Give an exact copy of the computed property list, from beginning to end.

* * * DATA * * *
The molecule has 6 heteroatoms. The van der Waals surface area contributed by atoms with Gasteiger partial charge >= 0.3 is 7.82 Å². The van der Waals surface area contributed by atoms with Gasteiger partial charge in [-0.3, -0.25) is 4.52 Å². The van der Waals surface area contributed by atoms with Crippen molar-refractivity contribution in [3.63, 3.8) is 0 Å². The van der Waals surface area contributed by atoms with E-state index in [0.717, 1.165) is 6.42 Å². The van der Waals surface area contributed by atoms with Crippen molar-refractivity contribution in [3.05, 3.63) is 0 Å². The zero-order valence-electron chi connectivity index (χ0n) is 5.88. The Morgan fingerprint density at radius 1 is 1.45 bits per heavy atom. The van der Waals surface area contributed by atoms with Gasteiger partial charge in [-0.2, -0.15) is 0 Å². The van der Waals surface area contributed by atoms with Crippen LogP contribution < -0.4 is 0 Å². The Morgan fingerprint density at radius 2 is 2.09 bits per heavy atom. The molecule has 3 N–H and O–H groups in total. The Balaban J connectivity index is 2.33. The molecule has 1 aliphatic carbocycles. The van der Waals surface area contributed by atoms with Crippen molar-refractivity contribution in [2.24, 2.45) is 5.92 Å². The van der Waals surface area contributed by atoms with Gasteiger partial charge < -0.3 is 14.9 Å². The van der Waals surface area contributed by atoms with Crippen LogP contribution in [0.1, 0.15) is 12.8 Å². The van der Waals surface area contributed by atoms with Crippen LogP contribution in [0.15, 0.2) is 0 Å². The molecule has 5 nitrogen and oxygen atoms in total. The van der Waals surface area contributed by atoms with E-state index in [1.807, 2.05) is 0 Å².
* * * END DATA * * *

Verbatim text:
The molecule has 6 heteroatoms. The van der Waals surface area contributed by atoms with Gasteiger partial charge >= 0.3 is 7.82 Å². The van der Waals surface area contributed by atoms with Gasteiger partial charge in [-0.3, -0.25) is 4.52 Å². The van der Waals surface area contributed by atoms with Crippen molar-refractivity contribution in [3.63, 3.8) is 0 Å². The van der Waals surface area contributed by atoms with E-state index in [0.717, 1.165) is 6.42 Å². The van der Waals surface area contributed by atoms with Crippen molar-refractivity contribution in [3.05, 3.63) is 0 Å². The zero-order valence-electron chi connectivity index (χ0n) is 5.88. The Morgan fingerprint density at radius 1 is 1.45 bits per heavy atom. The van der Waals surface area contributed by atoms with Gasteiger partial charge in [-0.2, -0.15) is 0 Å². The van der Waals surface area contributed by atoms with Crippen LogP contribution < -0.4 is 0 Å². The Morgan fingerprint density at radius 2 is 2.09 bits per heavy atom. The molecule has 3 N–H and O–H groups in total. The Balaban J connectivity index is 2.33. The molecule has 1 aliphatic carbocycles. The van der Waals surface area contributed by atoms with Crippen molar-refractivity contribution in [2.24, 2.45) is 5.92 Å². The van der Waals surface area contributed by atoms with Gasteiger partial charge < -0.3 is 14.9 Å². The van der Waals surface area contributed by atoms with Crippen LogP contribution in [0.1, 0.15) is 12.8 Å². The van der Waals surface area contributed by atoms with Crippen LogP contribution in [0.15, 0.2) is 0 Å². The molecule has 5 nitrogen and oxygen atoms in total. The van der Waals surface area contributed by atoms with E-state index in [1.807, 2.05) is 0 Å².